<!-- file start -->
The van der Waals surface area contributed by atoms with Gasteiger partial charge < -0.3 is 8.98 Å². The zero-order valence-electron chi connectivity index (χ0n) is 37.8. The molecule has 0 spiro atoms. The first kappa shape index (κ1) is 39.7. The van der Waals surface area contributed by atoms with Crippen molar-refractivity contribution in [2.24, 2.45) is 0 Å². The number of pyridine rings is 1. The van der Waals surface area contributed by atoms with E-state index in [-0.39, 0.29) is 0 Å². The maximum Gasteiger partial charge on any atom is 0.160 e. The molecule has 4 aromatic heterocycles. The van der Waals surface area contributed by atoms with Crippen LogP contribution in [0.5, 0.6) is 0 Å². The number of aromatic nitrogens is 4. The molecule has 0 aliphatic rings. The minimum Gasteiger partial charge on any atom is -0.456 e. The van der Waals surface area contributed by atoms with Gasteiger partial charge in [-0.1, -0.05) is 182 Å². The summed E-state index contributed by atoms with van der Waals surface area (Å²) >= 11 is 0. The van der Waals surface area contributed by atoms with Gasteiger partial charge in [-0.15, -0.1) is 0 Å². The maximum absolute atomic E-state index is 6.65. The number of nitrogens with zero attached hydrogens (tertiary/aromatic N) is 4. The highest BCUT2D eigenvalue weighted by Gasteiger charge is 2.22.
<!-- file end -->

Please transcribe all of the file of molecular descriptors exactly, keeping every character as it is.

The van der Waals surface area contributed by atoms with Gasteiger partial charge < -0.3 is 8.98 Å². The zero-order valence-electron chi connectivity index (χ0n) is 37.8. The molecule has 0 spiro atoms. The first kappa shape index (κ1) is 39.7. The van der Waals surface area contributed by atoms with Crippen molar-refractivity contribution in [2.24, 2.45) is 0 Å². The number of pyridine rings is 1. The van der Waals surface area contributed by atoms with E-state index in [-0.39, 0.29) is 0 Å². The maximum Gasteiger partial charge on any atom is 0.160 e. The molecule has 4 aromatic heterocycles. The van der Waals surface area contributed by atoms with Crippen LogP contribution in [0.5, 0.6) is 0 Å². The number of aromatic nitrogens is 4. The molecule has 0 aliphatic rings. The minimum Gasteiger partial charge on any atom is -0.456 e. The van der Waals surface area contributed by atoms with Gasteiger partial charge in [-0.1, -0.05) is 182 Å². The summed E-state index contributed by atoms with van der Waals surface area (Å²) >= 11 is 0. The van der Waals surface area contributed by atoms with Gasteiger partial charge in [-0.15, -0.1) is 0 Å². The maximum absolute atomic E-state index is 6.65. The number of nitrogens with zero attached hydrogens (tertiary/aromatic N) is 4. The highest BCUT2D eigenvalue weighted by Gasteiger charge is 2.22.